ALEXANDRIA, VA – On Saturday, June 17, 2023, exactly 58 years from the date he saved countless men while enduring heavy enemy artillery fire and multiple injuries, and 10 weeks after President Biden awarded him the Medal of Honor, the nation’s highest military award, for conspicuous gallantry and intrepidity at the risk of his own life above and beyond the call of duty, Colonel Paris Davis was honored in Alexandria, his adopted hometown.
“I was extremely honored to receive the call from President Biden,” said Davis. “He had read my entire bio and reviewed it with me, stopping several times to ask, ‘Did you really do that?’”
Biden’s amazement at Davis’ bio is understandable given his actions on June 17 and 18, 1965.
During a March 3 ceremony at the White House, Biden told those in attendance that the 26-year-old Green Beret, who was one of the first African American officers in the Special Forces, was returning from a successful raid with a local company when they were ambushed and sustained several casualties.
Davis constantly exposed himself to hostile small arms fire to rally the inexperienced and disorganized company. He expertly directed both artillery and small arms fire, enabling other elements of the company to reach his position. Although wounded in the leg, he aided in the evacuation of other wounded men of his unit, but refused medical evaluation himself.
Following the arrival of air support, Davis directed artillery fire within 30 meters of his own position in an attempt to halt the enemy’s advance. Then, with complete disregard for his own life, he braved intense enemy fire to cross an open field to rescue his seriously wounded and immobilized team sergeant.
While carrying the sergeant up the hill to a position of relative safety, Davis was again wounded by enemy fire.
Despite two painful wounds, Davis again refused medical evacuation, remained with the troops, fought bravely, and provided pivotal leadership and inspiration to the regional force company as they repelled several assaults on their position over a period of several hours.
When friendly reinforcements finally arrived, he again refused medical evacuation until he had recovered a U.S. advisor under his command who had been wounded during the initial ambush and presumed dead.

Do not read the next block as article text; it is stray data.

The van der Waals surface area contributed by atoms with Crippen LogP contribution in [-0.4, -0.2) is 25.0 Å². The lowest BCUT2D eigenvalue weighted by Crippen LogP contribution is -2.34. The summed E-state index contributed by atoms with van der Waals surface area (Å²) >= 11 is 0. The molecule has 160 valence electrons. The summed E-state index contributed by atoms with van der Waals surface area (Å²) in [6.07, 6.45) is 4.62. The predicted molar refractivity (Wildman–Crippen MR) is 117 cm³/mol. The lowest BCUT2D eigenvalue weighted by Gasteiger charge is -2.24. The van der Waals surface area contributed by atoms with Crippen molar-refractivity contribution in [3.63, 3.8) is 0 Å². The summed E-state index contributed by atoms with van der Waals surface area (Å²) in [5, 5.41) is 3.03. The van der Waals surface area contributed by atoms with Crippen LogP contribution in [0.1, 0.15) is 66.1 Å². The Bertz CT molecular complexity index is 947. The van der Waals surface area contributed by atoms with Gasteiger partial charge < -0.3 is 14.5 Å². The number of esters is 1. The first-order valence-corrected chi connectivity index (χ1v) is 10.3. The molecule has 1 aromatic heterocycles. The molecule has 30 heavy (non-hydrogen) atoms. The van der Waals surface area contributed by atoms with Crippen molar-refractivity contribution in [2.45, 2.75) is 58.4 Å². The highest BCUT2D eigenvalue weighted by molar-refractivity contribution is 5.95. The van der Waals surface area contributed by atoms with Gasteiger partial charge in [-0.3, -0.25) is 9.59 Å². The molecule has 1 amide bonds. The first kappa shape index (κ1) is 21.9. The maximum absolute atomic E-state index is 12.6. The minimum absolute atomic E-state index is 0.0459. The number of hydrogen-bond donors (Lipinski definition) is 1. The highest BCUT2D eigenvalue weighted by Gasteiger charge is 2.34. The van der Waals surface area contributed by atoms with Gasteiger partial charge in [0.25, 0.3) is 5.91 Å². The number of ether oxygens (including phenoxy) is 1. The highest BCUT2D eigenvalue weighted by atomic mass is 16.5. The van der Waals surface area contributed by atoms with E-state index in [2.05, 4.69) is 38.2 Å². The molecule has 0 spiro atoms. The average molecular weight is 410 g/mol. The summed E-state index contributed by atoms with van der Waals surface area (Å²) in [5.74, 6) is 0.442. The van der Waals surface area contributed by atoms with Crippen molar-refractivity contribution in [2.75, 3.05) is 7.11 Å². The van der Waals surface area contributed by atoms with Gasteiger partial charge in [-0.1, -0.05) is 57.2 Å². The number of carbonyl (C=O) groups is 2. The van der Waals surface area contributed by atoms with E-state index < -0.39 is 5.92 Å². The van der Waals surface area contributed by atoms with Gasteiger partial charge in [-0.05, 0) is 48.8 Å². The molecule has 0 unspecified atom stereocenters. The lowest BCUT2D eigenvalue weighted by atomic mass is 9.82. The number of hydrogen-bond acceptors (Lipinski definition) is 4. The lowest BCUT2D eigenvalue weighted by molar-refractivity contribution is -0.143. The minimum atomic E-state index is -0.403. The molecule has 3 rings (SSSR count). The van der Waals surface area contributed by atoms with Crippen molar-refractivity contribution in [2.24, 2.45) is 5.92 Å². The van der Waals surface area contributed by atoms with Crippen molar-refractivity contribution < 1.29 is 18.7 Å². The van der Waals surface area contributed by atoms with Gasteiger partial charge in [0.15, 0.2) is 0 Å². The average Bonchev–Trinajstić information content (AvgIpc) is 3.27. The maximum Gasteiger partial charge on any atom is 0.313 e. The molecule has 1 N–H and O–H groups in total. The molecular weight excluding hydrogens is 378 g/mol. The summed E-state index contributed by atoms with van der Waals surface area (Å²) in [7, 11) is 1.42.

While personally recovering the soldier, he found him severely wounded but still clinging to life. Davis directed the helicopter extraction of his wounded colleague, not leaving the battlefield himself until after all friendly forces were recovered or medically evacuated.
During his distinguished 26-year military career, Davis also received the Silver Star, the Bronze Star, the Air Medal, and the Purple Heart, among many other notable awards and commendations. He was admitted into the Ranger Hall of Fame in 2019 and recognized as a Distinguished Member of the Special Forces Regiment in 2023.
After he retired in 1985, he founded the Metro-Herald, a newspaper that focused on the local Alexandria community, civil rights issues, and the accomplishments of African Americans.
During the White House ceremony, Biden looked directly at Davis, saying, “You are everything our nation is at our best: brave and big hearted, determined and devoted, selfless and steadfast.”
He said the honor of bestowing the Medal of Honor upon Davis “may be the most consequential day” since he’s been president, “He’s an incredible man.”
“Colonel Paris Davis is a hero, a fixture in our community, and a great man who I am proud to know and call a friend,” said Congressman Don Beyer at the Alexandria gathering. “I was so proud and thankful to be on hand applauding in the front row [at the White House ceremony] as he finally received this long overdue recognition. What a great moment.”
Out of the more than 41 million men and women who have served in America’s military, only 3,516 have been awarded the Medal of Honor. Col. Davis is one of 65 living recipients, and one of two Medal of Honor recipients in Alexandria; the other is Lt. General Robert Foley.
The June 17 ceremony was held at the Captain Rocky Versace Plaza and Vietnam Veterans Memorial on Commonwealth Avenue. Versace received the Medal of Honor posthumously.
In a written proclamation read during the ceremony, Alexandria Mayor Justin Wilson noted that Alexandria “honors those who selflessly serve the city, community, and country; it celebrates and reveres heroes who display sacrifice and valor in the face of danger” and noted that “Colonel Paris Davis is one such hero.”
Retired Army veteran Kevin Rue, who organized the ceremony, said it is “important to honor selfless service, sacrifice above and beyond the call of duty.”